Textiles and the Triplett Sisters

Leaving a Legacy


This is the second in the promised series of articles to help take you to the International Quilt Festival, even if you couldn’t be there. The exhibition "Comfort & Glory: Selections from the Briscoe Center’s Windedale Quilt Collection" featured 21 quilts from the book by the same name. The exhibition and book offer a glimpse of multiple legacies. The book shows us the legacy left by the amazing quilt artists through their works of art. The 115 quilts in the book cover more than two centuries of artistry and material culture. Some of the quilts are masterpieces, others well worn, well-loved quilts. The quilts are enriched with the stories of the makers or owners, and related objects from the center collections. While attending a luncheon at the Quilt Festival, we learned that Katherine Jean Adams was retiring, making...
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Quilting Vintage...Oh My!


Quilting vintage has become the short hand phrase for taking a vintage linen or textile and quilting it with a domestic machine or long arm. The “Oh my!” that comes along with a viewing of the new textile work usually has two completely divergent meanings. “Oh my, how dare that quilter ruin an antique or vintage quilt top or blocks with machine quilting! That piece should have been hand quilted in the style of the period!” Or the other side, “Oh my isn’t that a beautiful work of art! The fiber artist has brought new life to a textile that would have been destroyed or languished in a junk bin. ” The International Quilt Festival – Houston had two special exhibitions that showcased this genre of textiles: For the Love of Linens, and Twisted. Cindy Needham...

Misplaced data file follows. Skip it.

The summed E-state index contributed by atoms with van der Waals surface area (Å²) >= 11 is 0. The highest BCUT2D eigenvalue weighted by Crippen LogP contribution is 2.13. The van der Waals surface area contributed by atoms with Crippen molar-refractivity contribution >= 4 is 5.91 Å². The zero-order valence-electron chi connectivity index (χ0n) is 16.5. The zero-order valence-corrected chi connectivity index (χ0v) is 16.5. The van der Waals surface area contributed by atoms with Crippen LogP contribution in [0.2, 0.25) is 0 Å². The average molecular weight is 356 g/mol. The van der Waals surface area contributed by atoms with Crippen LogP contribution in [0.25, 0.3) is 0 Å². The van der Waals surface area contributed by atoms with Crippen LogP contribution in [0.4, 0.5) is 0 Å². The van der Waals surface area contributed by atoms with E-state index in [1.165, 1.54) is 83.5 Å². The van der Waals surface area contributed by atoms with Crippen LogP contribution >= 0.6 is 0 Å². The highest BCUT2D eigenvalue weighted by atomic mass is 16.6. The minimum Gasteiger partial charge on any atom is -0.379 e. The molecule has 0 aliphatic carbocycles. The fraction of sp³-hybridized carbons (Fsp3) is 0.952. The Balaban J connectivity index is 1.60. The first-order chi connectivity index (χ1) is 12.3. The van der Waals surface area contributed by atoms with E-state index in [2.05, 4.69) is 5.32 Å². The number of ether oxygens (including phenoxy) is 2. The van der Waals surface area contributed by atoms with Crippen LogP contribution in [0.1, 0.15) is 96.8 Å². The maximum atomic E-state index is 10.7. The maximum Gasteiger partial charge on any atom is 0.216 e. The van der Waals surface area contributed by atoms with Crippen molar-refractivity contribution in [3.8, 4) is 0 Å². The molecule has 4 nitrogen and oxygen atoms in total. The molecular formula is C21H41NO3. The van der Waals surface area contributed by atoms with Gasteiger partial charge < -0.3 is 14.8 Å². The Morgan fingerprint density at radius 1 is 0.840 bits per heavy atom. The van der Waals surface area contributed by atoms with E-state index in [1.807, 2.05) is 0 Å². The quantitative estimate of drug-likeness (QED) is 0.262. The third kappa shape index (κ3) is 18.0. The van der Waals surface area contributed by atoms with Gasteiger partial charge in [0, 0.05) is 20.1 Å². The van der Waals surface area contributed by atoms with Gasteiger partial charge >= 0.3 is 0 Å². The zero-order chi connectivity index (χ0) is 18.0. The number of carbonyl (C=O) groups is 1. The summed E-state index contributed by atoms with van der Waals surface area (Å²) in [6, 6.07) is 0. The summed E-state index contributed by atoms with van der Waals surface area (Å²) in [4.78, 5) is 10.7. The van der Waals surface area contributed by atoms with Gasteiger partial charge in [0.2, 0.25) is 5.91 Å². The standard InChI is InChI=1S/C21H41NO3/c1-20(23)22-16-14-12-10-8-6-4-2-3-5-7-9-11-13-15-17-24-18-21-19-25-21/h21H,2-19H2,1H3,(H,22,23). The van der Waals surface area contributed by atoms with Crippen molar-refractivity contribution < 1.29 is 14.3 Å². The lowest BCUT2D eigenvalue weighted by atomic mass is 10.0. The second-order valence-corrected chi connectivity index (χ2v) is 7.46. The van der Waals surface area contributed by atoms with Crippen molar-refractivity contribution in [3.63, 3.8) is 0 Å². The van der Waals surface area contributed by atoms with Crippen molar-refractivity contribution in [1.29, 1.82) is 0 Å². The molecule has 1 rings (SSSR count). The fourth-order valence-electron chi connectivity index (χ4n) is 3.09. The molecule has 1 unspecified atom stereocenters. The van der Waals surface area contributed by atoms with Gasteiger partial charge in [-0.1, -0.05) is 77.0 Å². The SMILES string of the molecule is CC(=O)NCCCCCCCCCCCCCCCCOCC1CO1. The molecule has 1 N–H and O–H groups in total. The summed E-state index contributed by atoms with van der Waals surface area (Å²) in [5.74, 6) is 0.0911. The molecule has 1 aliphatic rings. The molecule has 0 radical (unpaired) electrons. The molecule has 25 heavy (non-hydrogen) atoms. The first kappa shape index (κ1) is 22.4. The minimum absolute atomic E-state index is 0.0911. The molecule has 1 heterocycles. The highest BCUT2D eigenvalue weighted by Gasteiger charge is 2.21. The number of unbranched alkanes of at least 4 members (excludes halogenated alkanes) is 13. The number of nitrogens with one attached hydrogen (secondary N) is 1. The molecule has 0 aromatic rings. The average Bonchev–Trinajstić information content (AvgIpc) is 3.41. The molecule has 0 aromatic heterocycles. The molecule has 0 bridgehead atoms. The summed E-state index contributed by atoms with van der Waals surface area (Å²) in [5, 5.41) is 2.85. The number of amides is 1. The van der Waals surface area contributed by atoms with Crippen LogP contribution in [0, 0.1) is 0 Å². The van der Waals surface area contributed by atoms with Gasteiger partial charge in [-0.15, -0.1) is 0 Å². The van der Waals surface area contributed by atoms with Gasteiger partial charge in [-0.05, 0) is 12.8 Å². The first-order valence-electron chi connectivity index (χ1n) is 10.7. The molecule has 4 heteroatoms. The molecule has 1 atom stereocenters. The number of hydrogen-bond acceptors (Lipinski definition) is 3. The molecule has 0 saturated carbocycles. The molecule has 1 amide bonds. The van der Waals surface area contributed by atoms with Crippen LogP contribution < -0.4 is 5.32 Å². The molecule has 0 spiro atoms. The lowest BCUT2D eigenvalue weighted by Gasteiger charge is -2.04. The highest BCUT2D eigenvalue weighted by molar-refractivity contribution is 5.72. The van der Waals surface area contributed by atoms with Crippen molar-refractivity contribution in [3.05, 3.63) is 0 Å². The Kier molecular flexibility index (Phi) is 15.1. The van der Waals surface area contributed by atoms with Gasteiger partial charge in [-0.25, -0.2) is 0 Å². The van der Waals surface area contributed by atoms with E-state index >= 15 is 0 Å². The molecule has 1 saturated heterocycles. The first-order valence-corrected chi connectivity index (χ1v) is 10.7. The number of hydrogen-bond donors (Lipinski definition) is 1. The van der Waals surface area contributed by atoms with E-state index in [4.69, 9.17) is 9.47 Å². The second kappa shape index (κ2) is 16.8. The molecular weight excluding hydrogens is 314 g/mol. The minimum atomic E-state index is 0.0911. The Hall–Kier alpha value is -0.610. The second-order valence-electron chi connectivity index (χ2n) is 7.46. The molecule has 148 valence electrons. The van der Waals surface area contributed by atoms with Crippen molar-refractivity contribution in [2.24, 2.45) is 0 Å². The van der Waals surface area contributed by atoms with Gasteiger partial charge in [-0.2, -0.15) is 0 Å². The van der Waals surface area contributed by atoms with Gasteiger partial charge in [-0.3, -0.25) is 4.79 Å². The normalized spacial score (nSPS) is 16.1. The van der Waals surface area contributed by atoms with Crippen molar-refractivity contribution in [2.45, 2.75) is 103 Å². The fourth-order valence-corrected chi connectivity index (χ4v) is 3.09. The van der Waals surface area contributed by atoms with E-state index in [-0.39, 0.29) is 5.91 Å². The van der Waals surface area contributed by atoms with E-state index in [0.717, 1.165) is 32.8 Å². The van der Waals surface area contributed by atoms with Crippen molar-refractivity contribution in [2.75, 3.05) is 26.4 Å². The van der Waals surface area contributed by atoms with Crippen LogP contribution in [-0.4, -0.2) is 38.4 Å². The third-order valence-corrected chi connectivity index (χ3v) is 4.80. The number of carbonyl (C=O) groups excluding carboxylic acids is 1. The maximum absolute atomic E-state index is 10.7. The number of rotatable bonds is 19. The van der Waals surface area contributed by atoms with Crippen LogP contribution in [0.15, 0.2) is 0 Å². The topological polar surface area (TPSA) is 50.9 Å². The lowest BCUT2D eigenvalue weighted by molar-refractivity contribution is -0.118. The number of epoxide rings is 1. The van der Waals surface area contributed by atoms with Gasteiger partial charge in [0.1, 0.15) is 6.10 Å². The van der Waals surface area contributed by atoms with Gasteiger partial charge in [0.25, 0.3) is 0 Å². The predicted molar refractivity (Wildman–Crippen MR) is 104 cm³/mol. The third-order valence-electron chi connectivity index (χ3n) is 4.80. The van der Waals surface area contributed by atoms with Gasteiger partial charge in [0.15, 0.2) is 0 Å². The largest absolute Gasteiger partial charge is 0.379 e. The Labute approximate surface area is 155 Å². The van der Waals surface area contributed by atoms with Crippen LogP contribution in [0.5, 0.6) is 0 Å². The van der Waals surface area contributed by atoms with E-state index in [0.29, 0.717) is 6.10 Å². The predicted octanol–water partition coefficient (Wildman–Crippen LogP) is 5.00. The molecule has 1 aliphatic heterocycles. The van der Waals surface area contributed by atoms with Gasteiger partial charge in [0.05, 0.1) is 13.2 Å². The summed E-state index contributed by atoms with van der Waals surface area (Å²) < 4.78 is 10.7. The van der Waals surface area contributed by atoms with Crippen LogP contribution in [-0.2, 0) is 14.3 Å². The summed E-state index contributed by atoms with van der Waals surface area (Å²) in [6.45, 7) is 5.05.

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Will We See You There?


Every fall there is an alignment of stars, a gathering of the vendors, and a winner circle of awards. It is the International Quilt Market and Festival in Houston TX. Quilters from all over the world have submitted their work to be judged. Vendors introduce new product lines, that are “must haves” and special exhibitions of quilts fill the convention center. Teachers and students are gathering to explore new techniques or exchange creativity. It is also a time to see colleagues and friends that we may only see once a year. Preparation for the event begins almost as soon as last year has ended. But the month before, the final countdown is a time of major preparation. I've been busy preparing demos, classes, dyeing fabric and coordinating lectures. Celebrating the Blues: From Africa to America will...
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Artists of Huipils


So its fall and thoughts are turning to winter arriving soon…NOT! With most of the country experiencing hotter than normal temperatures, my thoughts keep drifting back to the clothes of Mexico. I did actually see more on the Baja peninsula than indigo. Although the indigo tunic attracted my eye, there were other garments which simply amazed me. These huipils are the traditional dress of indigenous women from central Mexico and Central America. The tunics are made of two or three pieces of hand woven fabric which are then stitched together allowing for an opening for the head. The sides if stitched together also leave an opening for arms. The garment can be short (worn more as a blouse) or long for a full length tunic. Huipil, 1875-1890, Warp-faced plain weave cotton; red cotton is dyed with...
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Oh, Say Can You See By the Dawn's Early Light...


I probably should have saved this blog for the week of Flag Day or some other holiday, but one of the special exhibitions at the recent AQS QuiltWeek caught my eye. Presidential and Patriotic Quilts from the collection of Sue Reich had two quilts that fascinated me. The first quilt was the Centennial Flag Banner Quilt 1876, 76” x 82” contained fabric with a patent date of December 28, 1875. Although patriotic themed textiles had been popular in America for some time, fabric companies ramped up production on many new fabrics related to the Centennial Exposition of 1876. The exposition held in Philadelphia was something I’d just been researching because of a quilt in our next book, Pioneer Quilts. Officially named the International Exhibition of Arts, Manufactures and Products of Soil and Mine, considered the first...
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